BOX 3.5
The Algebra Cognitive Tutor

The Algebra Cognitive Tutor is one of a set of cognitive tutors developed at Carnegie Mellon. Of great relevance to the SERP vision, the tutors are a good illustration of how to make the transition from the laboratory to the classroom. The work at Carnegie Mellon began as a project to see whether a computational theory of thought, called ACT (Anderson, 1983), could be used as a basis for delivering computer-based instruction in algebra. The ACT theory of problem-solving cognition is the basis for modeling students’ algebra knowledge. These models can be captured in a computer program that can generate or identify a range of characteristic approaches to solving an algebra problem. These cognitive models enable two sorts of instructional responses that are individualized to students:

  1. By a process called model tracing, the program will infer how a student is going about problem solving and generate help and instruction appropriate to where that student is in the problem.

  2. By a process called knowledge tracing, the program will infer where a student falls in the learning trajectory and select instruction and problems appropriately.

Developing cognitive models that accurately reflect competence and developing appropriate instructional responses is an iterative process. The success of the tutors depends on a design-test-redesign effort in which models are assessed for how well they capture competence and instructional responses are assessed for how effective they are.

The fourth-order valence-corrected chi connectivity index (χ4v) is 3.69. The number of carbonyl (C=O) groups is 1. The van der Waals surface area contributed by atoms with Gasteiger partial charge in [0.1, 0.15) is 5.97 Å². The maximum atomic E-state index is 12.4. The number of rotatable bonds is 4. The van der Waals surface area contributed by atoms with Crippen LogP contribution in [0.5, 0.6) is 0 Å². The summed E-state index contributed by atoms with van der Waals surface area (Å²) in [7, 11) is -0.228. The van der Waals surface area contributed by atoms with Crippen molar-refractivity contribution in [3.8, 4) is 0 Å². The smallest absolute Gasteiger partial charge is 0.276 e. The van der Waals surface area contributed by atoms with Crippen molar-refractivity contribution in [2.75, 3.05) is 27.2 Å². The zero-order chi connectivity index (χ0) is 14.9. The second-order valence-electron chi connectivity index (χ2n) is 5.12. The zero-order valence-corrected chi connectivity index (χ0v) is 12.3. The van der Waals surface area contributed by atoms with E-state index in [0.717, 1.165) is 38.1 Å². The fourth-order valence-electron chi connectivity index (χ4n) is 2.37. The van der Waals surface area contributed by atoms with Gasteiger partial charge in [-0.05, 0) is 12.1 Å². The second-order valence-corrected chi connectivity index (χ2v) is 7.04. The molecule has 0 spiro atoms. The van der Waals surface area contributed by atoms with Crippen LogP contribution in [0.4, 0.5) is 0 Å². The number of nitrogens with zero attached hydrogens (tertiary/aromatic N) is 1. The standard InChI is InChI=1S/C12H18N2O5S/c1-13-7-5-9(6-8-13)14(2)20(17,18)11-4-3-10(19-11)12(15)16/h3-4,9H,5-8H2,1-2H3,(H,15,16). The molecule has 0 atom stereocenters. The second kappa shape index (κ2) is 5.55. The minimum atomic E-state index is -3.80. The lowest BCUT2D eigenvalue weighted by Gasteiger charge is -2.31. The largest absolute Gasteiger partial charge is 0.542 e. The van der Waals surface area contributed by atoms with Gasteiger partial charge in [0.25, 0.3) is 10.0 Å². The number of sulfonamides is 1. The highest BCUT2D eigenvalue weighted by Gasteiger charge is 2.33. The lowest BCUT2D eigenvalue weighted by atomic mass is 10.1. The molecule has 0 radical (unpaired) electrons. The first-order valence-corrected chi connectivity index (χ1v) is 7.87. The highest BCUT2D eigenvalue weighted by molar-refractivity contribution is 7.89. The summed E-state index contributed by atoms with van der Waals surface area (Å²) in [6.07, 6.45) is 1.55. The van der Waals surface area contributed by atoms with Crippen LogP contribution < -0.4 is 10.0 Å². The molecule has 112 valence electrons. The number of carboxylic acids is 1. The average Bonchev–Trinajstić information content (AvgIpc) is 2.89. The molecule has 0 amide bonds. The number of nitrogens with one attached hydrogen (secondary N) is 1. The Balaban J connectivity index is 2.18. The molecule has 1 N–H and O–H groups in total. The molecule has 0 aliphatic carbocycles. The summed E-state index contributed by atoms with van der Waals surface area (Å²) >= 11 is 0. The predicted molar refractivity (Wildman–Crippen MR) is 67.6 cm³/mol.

In studies of cognitive tutors more generally, it was found that in controlled laboratory condition students using a cognitive tutor could go through a curriculum in a third of the time, and in carefully managed classrooms students would show about a standard deviation (approximately a letter grade) improvement in achievement compared with students receiving standard instruction (Anderson et al., 1995). In real classroom situations, the impact of the tutors tends not to be as large, varying from 0 to 1 standard deviation across more than 13 evaluations. Another third-party evaluation, focusing on the social consequences of the tutors, documented large motivational gains resulting from the active engagement of students and the successful experiences on challenging problems (Schofield et al., 1990).

However, unlike many such small-scale success stories in cognitive science, this project was able to grow to the point at which the cognitive tutors now are used in over 1,200 schools, 46 of 100 largest school districts, and interacting with about 170,000 students yearly. A number of features were critical to making this successful transition:



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